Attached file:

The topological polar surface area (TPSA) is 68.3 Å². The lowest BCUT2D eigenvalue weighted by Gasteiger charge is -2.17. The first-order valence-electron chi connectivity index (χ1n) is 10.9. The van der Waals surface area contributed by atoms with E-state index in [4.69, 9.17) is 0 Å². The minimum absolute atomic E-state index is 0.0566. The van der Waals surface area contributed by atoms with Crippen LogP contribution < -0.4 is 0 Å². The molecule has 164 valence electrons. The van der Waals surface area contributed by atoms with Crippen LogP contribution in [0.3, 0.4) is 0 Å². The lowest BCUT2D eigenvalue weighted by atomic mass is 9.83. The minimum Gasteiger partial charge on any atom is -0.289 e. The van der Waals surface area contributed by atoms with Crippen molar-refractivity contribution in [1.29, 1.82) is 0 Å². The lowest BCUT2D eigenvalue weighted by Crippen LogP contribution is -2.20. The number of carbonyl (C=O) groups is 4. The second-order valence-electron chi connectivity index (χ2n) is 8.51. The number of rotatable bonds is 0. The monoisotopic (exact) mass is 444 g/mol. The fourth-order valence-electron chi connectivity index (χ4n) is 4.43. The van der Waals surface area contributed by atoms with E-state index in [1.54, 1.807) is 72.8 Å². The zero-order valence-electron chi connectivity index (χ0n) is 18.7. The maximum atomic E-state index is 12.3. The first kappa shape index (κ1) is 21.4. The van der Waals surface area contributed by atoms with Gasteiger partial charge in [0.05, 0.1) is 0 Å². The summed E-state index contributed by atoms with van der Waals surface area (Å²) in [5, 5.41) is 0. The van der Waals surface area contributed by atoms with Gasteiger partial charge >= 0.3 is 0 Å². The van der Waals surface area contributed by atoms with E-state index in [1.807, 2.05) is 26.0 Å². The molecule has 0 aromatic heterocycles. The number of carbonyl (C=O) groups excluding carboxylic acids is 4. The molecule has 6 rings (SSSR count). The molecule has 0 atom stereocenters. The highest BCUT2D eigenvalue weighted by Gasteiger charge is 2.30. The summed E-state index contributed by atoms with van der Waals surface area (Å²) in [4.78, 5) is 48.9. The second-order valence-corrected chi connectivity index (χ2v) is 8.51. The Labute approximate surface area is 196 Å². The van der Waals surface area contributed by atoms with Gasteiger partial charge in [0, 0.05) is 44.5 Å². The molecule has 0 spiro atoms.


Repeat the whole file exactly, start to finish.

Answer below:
The topological polar surface area (TPSA) is 68.3 Å². The lowest BCUT2D eigenvalue weighted by Gasteiger charge is -2.17. The first-order valence-electron chi connectivity index (χ1n) is 10.9. The van der Waals surface area contributed by atoms with E-state index in [4.69, 9.17) is 0 Å². The minimum absolute atomic E-state index is 0.0566. The van der Waals surface area contributed by atoms with Crippen LogP contribution < -0.4 is 0 Å². The molecule has 164 valence electrons. The van der Waals surface area contributed by atoms with Crippen LogP contribution in [0.3, 0.4) is 0 Å². The lowest BCUT2D eigenvalue weighted by atomic mass is 9.83. The minimum Gasteiger partial charge on any atom is -0.289 e. The van der Waals surface area contributed by atoms with Crippen molar-refractivity contribution in [1.29, 1.82) is 0 Å². The lowest BCUT2D eigenvalue weighted by Crippen LogP contribution is -2.20. The number of carbonyl (C=O) groups is 4. The second-order valence-electron chi connectivity index (χ2n) is 8.51. The number of rotatable bonds is 0. The monoisotopic (exact) mass is 444 g/mol. The fourth-order valence-electron chi connectivity index (χ4n) is 4.43. The van der Waals surface area contributed by atoms with E-state index in [1.54, 1.807) is 72.8 Å². The zero-order valence-electron chi connectivity index (χ0n) is 18.7. The maximum atomic E-state index is 12.3. The first kappa shape index (κ1) is 21.4. The van der Waals surface area contributed by atoms with Gasteiger partial charge in [0.05, 0.1) is 0 Å². The summed E-state index contributed by atoms with van der Waals surface area (Å²) in [5, 5.41) is 0. The van der Waals surface area contributed by atoms with Gasteiger partial charge >= 0.3 is 0 Å². The van der Waals surface area contributed by atoms with E-state index in [1.807, 2.05) is 26.0 Å². The molecule has 0 aromatic heterocycles. The number of carbonyl (C=O) groups excluding carboxylic acids is 4. The molecule has 6 rings (SSSR count). The molecule has 0 atom stereocenters. The highest BCUT2D eigenvalue weighted by Gasteiger charge is 2.30. The summed E-state index contributed by atoms with van der Waals surface area (Å²) in [4.78, 5) is 48.9. The second-order valence-corrected chi connectivity index (χ2v) is 8.51. The Labute approximate surface area is 196 Å². The van der Waals surface area contributed by atoms with Gasteiger partial charge in [0, 0.05) is 44.5 Å². The molecule has 0 spiro atoms.